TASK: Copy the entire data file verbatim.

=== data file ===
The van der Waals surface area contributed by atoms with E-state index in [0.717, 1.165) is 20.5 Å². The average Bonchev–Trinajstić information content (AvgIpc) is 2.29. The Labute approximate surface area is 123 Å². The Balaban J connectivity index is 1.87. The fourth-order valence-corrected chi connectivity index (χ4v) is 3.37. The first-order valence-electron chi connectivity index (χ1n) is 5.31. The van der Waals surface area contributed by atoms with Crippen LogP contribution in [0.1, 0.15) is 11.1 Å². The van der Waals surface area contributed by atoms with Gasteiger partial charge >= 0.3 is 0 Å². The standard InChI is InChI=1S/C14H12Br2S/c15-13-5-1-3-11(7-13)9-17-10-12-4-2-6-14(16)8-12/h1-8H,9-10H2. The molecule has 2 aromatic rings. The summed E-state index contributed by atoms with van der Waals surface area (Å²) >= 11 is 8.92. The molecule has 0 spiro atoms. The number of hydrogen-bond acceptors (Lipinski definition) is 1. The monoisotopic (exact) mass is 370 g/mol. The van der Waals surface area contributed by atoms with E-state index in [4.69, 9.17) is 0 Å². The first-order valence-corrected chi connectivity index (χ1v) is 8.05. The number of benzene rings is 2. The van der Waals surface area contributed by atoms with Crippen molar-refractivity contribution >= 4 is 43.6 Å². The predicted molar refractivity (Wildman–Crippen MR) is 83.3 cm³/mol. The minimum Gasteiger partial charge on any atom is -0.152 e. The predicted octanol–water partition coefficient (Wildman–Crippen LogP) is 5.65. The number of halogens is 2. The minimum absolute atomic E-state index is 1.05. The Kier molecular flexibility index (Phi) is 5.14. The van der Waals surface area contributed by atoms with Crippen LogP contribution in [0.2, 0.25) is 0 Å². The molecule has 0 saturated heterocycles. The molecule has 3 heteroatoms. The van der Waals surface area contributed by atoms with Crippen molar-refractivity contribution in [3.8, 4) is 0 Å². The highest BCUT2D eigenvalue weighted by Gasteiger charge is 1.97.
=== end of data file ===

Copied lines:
The van der Waals surface area contributed by atoms with E-state index in [0.717, 1.165) is 20.5 Å². The average Bonchev–Trinajstić information content (AvgIpc) is 2.29. The Labute approximate surface area is 123 Å². The Balaban J connectivity index is 1.87. The fourth-order valence-corrected chi connectivity index (χ4v) is 3.37. The first-order valence-electron chi connectivity index (χ1n) is 5.31. The van der Waals surface area contributed by atoms with Crippen LogP contribution in [0.1, 0.15) is 11.1 Å². The van der Waals surface area contributed by atoms with Gasteiger partial charge >= 0.3 is 0 Å². The standard InChI is InChI=1S/C14H12Br2S/c15-13-5-1-3-11(7-13)9-17-10-12-4-2-6-14(16)8-12/h1-8H,9-10H2. The molecule has 2 aromatic rings. The summed E-state index contributed by atoms with van der Waals surface area (Å²) >= 11 is 8.92. The molecule has 0 spiro atoms. The number of hydrogen-bond acceptors (Lipinski definition) is 1. The monoisotopic (exact) mass is 370 g/mol. The van der Waals surface area contributed by atoms with E-state index in [4.69, 9.17) is 0 Å². The first-order valence-corrected chi connectivity index (χ1v) is 8.05. The number of benzene rings is 2. The van der Waals surface area contributed by atoms with Crippen molar-refractivity contribution >= 4 is 43.6 Å². The predicted molar refractivity (Wildman–Crippen MR) is 83.3 cm³/mol. The minimum Gasteiger partial charge on any atom is -0.152 e. The predicted octanol–water partition coefficient (Wildman–Crippen LogP) is 5.65. The number of halogens is 2. The minimum absolute atomic E-state index is 1.05. The Kier molecular flexibility index (Phi) is 5.14. The van der Waals surface area contributed by atoms with Crippen LogP contribution in [0.2, 0.25) is 0 Å². The molecule has 0 saturated heterocycles. The molecule has 3 heteroatoms. The van der Waals surface area contributed by atoms with Crippen molar-refractivity contribution in [3.8, 4) is 0 Å². The highest BCUT2D eigenvalue weighted by Gasteiger charge is 1.97.